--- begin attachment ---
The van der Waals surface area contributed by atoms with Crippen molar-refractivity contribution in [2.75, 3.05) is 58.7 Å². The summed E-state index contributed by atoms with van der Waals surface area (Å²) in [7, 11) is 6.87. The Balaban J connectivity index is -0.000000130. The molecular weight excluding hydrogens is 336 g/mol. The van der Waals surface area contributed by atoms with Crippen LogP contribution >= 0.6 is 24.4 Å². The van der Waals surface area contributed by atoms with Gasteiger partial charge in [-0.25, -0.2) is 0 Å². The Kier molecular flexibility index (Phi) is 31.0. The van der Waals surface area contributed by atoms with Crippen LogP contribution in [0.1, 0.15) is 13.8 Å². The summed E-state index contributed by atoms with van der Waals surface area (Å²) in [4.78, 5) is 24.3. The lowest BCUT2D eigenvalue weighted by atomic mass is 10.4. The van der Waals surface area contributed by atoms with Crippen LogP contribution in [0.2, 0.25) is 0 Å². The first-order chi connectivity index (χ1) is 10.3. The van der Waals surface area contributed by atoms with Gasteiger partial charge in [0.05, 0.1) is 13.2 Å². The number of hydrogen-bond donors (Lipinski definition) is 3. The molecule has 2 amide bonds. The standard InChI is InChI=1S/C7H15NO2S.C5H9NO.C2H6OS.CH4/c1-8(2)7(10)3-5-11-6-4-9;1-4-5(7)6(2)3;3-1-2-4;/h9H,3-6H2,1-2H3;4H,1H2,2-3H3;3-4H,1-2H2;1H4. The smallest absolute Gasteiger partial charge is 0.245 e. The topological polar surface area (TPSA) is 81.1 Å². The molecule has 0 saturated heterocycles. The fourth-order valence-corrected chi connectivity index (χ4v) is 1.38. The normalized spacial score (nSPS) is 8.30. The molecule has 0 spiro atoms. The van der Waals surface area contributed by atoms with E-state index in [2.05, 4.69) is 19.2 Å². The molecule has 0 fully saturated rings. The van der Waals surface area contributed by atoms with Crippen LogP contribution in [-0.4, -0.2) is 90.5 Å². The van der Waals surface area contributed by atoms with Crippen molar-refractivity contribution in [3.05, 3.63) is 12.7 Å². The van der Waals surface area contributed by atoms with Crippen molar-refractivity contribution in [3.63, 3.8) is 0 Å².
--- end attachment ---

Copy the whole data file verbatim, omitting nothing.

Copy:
The van der Waals surface area contributed by atoms with Crippen molar-refractivity contribution in [2.75, 3.05) is 58.7 Å². The summed E-state index contributed by atoms with van der Waals surface area (Å²) in [7, 11) is 6.87. The Balaban J connectivity index is -0.000000130. The molecular weight excluding hydrogens is 336 g/mol. The van der Waals surface area contributed by atoms with Crippen LogP contribution >= 0.6 is 24.4 Å². The van der Waals surface area contributed by atoms with Gasteiger partial charge in [-0.25, -0.2) is 0 Å². The Kier molecular flexibility index (Phi) is 31.0. The van der Waals surface area contributed by atoms with Crippen LogP contribution in [0.1, 0.15) is 13.8 Å². The summed E-state index contributed by atoms with van der Waals surface area (Å²) in [4.78, 5) is 24.3. The lowest BCUT2D eigenvalue weighted by atomic mass is 10.4. The van der Waals surface area contributed by atoms with Crippen LogP contribution in [0.2, 0.25) is 0 Å². The first-order chi connectivity index (χ1) is 10.3. The van der Waals surface area contributed by atoms with Gasteiger partial charge in [0.05, 0.1) is 13.2 Å². The number of hydrogen-bond donors (Lipinski definition) is 3. The molecule has 2 amide bonds. The standard InChI is InChI=1S/C7H15NO2S.C5H9NO.C2H6OS.CH4/c1-8(2)7(10)3-5-11-6-4-9;1-4-5(7)6(2)3;3-1-2-4;/h9H,3-6H2,1-2H3;4H,1H2,2-3H3;3-4H,1-2H2;1H4. The smallest absolute Gasteiger partial charge is 0.245 e. The topological polar surface area (TPSA) is 81.1 Å². The molecule has 0 saturated heterocycles. The fourth-order valence-corrected chi connectivity index (χ4v) is 1.38. The normalized spacial score (nSPS) is 8.30. The molecule has 0 spiro atoms. The van der Waals surface area contributed by atoms with E-state index in [2.05, 4.69) is 19.2 Å². The molecule has 0 fully saturated rings. The van der Waals surface area contributed by atoms with Crippen LogP contribution in [-0.4, -0.2) is 90.5 Å². The van der Waals surface area contributed by atoms with Crippen molar-refractivity contribution in [3.05, 3.63) is 12.7 Å². The van der Waals surface area contributed by atoms with Crippen molar-refractivity contribution in [3.63, 3.8) is 0 Å².